BOOK TOUR REVIEW: Loteria by Mario Alberto Zambrano
by Mario Alberto Zambrano
Prepare to be enthralled by this lyrical, achingly human debut novel about a young girl’s remarkable resilience in the face of loss. Struggling to cope as her family falls apart, eleven-year-old Luz María Castillo retreats into her beloved set of Lotería cards—a Mexican game featuring riddles and vibrant images. Each card represents a different memory, and as Luz shuffles through the deck, she weaves her recollections into a compelling story of love, loyalty, tragedy, and hope.
By turns affecting and inspiring, Lotería is a powerful novel that heralds the arrival of an outstanding new writer, one who reminds us of the importance of remembering, even when we are trying to forget.
MY THOUGHTS: 3 OUT OF 5 FLEURS DE LIS
Luz is an 11 year old Mexican American girl who has been taken from her home after suffering an unspeakable tragedy. While she’s not yet ready to speak to anyone who wants to help her, she’s expressing herself in the way she feels most comfortable. Through the use of a familiar deck of Loteria cards, Luz reveals the sad tale of her family through the eyes of a child.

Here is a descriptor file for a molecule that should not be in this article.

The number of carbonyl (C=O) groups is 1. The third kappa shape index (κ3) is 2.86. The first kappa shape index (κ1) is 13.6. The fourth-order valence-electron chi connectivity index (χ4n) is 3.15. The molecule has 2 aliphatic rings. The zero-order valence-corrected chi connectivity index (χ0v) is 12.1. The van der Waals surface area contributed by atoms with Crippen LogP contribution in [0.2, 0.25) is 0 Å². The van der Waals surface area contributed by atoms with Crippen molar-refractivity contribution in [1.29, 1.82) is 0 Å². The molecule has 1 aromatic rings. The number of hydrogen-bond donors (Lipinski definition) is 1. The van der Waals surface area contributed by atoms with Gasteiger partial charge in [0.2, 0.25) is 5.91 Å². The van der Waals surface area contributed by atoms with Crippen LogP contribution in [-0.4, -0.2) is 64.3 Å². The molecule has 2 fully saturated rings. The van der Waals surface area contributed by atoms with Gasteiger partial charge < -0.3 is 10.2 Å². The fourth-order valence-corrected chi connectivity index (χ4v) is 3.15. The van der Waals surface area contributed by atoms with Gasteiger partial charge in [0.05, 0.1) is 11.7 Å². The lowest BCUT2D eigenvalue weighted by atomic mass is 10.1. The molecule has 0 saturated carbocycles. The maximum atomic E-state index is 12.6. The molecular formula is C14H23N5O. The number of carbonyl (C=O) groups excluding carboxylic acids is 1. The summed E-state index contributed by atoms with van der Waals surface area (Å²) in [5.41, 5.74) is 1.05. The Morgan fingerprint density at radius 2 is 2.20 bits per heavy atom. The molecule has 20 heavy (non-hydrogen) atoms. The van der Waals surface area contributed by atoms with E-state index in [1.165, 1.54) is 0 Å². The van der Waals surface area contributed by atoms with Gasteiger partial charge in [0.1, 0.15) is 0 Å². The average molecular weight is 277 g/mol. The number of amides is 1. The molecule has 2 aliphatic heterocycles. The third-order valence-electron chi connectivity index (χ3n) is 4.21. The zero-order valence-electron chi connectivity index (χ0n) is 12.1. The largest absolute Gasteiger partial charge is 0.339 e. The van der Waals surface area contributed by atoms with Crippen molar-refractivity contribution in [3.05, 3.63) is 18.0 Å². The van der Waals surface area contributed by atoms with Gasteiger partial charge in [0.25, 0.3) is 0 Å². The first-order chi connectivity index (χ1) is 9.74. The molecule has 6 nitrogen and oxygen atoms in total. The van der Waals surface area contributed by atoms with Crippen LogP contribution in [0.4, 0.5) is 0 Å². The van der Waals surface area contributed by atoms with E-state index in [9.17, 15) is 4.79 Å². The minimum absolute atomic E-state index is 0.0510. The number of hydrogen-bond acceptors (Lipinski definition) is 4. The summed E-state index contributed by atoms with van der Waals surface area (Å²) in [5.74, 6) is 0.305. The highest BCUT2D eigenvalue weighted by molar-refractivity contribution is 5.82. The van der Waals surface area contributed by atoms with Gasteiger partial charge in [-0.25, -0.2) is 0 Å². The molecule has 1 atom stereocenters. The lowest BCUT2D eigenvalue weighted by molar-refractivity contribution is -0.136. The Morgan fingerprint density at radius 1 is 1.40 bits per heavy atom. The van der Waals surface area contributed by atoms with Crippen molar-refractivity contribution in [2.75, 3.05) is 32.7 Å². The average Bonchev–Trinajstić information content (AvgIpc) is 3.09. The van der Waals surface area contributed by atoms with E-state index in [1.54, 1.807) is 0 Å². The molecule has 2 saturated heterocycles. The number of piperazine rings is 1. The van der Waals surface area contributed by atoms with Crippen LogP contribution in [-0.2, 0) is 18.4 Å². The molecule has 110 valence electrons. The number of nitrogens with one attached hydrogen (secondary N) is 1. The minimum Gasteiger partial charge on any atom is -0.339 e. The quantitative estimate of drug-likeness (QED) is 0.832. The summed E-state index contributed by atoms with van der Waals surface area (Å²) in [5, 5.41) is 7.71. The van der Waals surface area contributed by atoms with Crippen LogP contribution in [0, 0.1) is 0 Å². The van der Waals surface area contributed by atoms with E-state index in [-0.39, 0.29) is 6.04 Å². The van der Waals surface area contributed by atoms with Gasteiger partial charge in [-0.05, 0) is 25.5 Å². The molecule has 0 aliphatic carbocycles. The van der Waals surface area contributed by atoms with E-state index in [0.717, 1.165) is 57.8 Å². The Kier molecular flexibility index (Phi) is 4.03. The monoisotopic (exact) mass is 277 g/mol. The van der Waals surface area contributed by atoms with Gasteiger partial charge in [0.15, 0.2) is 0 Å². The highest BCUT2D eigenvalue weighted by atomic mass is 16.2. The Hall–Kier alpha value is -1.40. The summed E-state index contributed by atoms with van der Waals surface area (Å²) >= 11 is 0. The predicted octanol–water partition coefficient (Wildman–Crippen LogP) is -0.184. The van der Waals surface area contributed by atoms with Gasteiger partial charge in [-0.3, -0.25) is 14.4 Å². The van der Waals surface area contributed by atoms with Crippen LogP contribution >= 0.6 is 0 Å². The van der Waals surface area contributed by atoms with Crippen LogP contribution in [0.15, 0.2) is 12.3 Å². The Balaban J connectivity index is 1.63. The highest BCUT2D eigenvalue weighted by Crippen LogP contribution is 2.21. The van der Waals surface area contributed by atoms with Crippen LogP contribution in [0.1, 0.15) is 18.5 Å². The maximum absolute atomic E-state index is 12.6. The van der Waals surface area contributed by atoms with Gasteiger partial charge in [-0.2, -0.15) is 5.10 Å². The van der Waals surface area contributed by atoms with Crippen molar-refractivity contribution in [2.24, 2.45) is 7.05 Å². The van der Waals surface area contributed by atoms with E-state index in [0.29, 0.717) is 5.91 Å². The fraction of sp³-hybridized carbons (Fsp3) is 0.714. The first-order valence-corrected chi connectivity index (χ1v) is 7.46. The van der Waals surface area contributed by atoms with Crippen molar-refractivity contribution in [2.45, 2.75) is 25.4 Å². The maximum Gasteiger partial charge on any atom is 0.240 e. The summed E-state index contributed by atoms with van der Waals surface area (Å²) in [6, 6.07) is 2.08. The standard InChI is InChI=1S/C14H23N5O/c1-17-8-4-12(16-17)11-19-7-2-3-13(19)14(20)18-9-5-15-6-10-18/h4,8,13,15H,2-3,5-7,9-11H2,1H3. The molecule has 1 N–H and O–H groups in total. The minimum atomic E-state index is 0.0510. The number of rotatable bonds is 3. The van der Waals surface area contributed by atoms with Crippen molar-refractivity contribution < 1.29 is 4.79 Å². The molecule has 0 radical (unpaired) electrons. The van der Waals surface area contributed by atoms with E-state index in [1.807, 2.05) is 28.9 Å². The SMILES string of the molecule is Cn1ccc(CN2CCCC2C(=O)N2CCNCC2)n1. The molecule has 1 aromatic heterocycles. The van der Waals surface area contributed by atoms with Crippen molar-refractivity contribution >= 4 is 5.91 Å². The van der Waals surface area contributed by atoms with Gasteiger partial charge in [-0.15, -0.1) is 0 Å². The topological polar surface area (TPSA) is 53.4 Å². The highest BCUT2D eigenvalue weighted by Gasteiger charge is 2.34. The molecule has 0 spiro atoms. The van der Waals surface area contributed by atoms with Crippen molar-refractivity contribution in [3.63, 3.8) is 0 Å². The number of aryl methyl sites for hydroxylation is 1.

I am of Mexican American heritage on my father’s side, and I played Loteria as a child. It’s a pretty fun game for all ages, but the author has used the cards in his novel for a decidedly more dark purpose.
Luz’s family consists of an alcoholic, abusive father, a coldly distant mother, and an older sister who most of the time can’t be bothered with her. Luz is often left to her own devices, and she’s quite feisty so more often than not this leads to trouble. Luz’s family is broken, but being so young she doesn’t understand the intricacies of what is going on; she just knows something is wrong but she can’t pinpoint that her family is different from everyone else’s.
Seeing this tale unfold through the eyes of someone so young is what makes it even more heartbreaking. Luz sees so much go on in between her parents, her sister, and even herself, but to her all the abuse that happens in her family is normal–just what they do. This is perhaps the saddest thing of all. It’s also frustrating that there were family members who could have helped but decided instead to turn a blind eye.
The story did unfold a bit too slowly for me, and there were sometimes chapters that seemed to have no relevance to the plot at all. I do commend the author for finding such a unique and culturally relevant way to tell Luz’s story. The best way to read this novel is to not go in expecting anything, and it will surprise you.
About the Author
Mario Alberto Zambrano was a Riggio Honors Fellow at the New School and recently completed his MFA at the Iowa Writers’ Workshop as an Iowa Arts Fellow. He is a recipient of the John C. Schupes Fellowship for Excellence in Fiction. Lotería is his first novel.